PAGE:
- Germans on the Kenyan Coast: Land, Charity, and Romance by Nina Berman
BY NINA BERMAN
Indiana UP, 2017. xi + 268 pp.
ISBN 9780253024305 paper.
On the face of it, real estate, philanthropy, and love have little to do with each other. Nina Berman's Germans on the Kenyan Coast: Land, Charity, and Romance makes a strong case for why a connection exists. Historically, Digo land ownership enhanced cultural practices of self-reliance and communal collaboration. Three phases of gentrification and land dispossession have hollowed out Digo resilience, replacing autonomy with expectations of national government assistance and aid from domestic or international charity organizations.
Berman's analysis of the aid industry carefully attends to the distinction between contraband humanitarians, educational institutions, and registered NGOs. Charitable organizations vary widely. Some possess an awareness of "local contexts, local communities" and how their actions influence both; others lack local partners, local language proficiency, and operate wholly ignorant of government policy (20). Berman's conversations with aid workers are illuminating, and this view from the trenches contextualizes the big picture laid out in Germans on the Kenyan Coast. Similarly, her interviews with biracial and binational couples are enlightening. I was especially intrigued by Berman's double-edged critique: [End Page 265] that while economic precarity spurs African Kenyans to seek out foreign spouses/partners, emotional vulnerability provides similar impetus for German men and women. This, as it turns out, is a highly insightful rumination on the neoliberal capitalist economy—a system replete with global populations that are either economically marginalized or emotionally unfulfilled. Charity is an integral part of the neoliberal economy, assuaging guilt among global elites. Simultaneously, "charity fills the gap that was created through the disappearance of communal forms of support but, arguably, also contributed to their disappearance" (77). What Germans on the Kenyan Coast describes is a feedback loop between the vagaries of neoliberal economies, global poverty, emotional vulnerability, and international philanthropy.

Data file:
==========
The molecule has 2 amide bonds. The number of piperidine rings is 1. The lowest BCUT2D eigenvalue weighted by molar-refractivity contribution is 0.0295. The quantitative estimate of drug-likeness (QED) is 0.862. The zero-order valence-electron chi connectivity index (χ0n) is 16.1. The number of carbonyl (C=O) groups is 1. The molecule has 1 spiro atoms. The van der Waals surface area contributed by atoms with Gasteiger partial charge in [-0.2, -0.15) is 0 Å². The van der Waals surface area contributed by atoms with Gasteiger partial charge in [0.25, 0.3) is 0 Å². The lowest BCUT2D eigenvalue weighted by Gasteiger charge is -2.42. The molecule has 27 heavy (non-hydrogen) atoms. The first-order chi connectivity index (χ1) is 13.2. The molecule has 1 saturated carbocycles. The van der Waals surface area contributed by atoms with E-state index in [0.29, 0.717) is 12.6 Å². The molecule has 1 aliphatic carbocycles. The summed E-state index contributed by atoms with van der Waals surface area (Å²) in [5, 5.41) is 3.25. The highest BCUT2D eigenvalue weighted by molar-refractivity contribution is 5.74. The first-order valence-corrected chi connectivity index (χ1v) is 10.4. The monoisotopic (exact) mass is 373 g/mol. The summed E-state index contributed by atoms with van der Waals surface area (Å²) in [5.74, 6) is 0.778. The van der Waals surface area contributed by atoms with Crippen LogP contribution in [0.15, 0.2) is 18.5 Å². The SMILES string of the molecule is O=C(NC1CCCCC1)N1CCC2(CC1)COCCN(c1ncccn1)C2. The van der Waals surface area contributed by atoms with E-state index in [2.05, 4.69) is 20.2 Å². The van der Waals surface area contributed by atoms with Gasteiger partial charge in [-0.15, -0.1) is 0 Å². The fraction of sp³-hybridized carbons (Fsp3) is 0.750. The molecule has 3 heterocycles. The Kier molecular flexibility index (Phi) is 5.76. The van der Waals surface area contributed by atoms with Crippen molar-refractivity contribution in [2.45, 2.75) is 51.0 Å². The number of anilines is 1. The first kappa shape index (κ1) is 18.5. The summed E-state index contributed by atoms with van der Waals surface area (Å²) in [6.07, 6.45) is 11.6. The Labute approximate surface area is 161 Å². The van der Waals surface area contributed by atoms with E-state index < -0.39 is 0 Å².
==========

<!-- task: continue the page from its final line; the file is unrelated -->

Berman uses questions to great rhetorical effect. When she invites her reader to ponder whether, for example, Germany would permit "Qatari or Chinese humanitarians to fix dismal situations in its areas of urban poverty without any oversight or involvement," the answer is an obvious no (81). This unstated repudiation, combined with fieldwork that recounts how a German national imported 20,000 epilepsy tablets, against the explicit advice of a Kenyan Ministry of Health official, powerfully demonstrates just how disastrous contraband charity can be. I have yet to encounter a more persuasive follow-up to Dambisa Moyo's Dead Aid: Why Aid Is Not Working and How There Is a Better Way for Africa. That German humanitarians frequently work within old colonial paradigms is clear. That such choices have fomented decades of land dispossession and the atrophy of Digo self-sufficiency is Berman's main takeaway. To a large extent, Berman argues, Germanled charity in Diani is top down, lacks collaboration with local communities, and does not put in place mechanisms of reciprocity (107). "Free" charity attempts to right social inequity not by inspiring collective action but, paradoxically, by encouraging communal apathy and disenfranchisement. Ironically, while corruption and lack of government transparency has left Diani destitute, German-led humanitarian projects—by discouraging civic engagement and political action—further entrench bad governance. Berman's critique further identifies that Diani residents are politically complicit; Kenyans' dependence on charity—often under ruse and deceit—while a rational reaction to economic inequality, merely serves to "sustain rather than alter [kleptocratic] power structures" (121). In line with contemporary scholarship on humanitarian aid, Berman concludes that charity "not accompanied by large-scale economic and political reforms will not address the root causes" of the area's abjection (125). Evidently, philanthropy that ignores fundamental reforms that would eventually render it redundant primarily "serves the needs of those who give, not those who receive" (125; emphasis added).
Most intriguing, perhaps, was Berman's argument that what makes German-Kenyan marriages so frequent is that there exist analogous cultural norms in both societies: fluid relationship networks being the key similarity. The text's focus on African Kenyans' agency is insightful; for one, while not denying...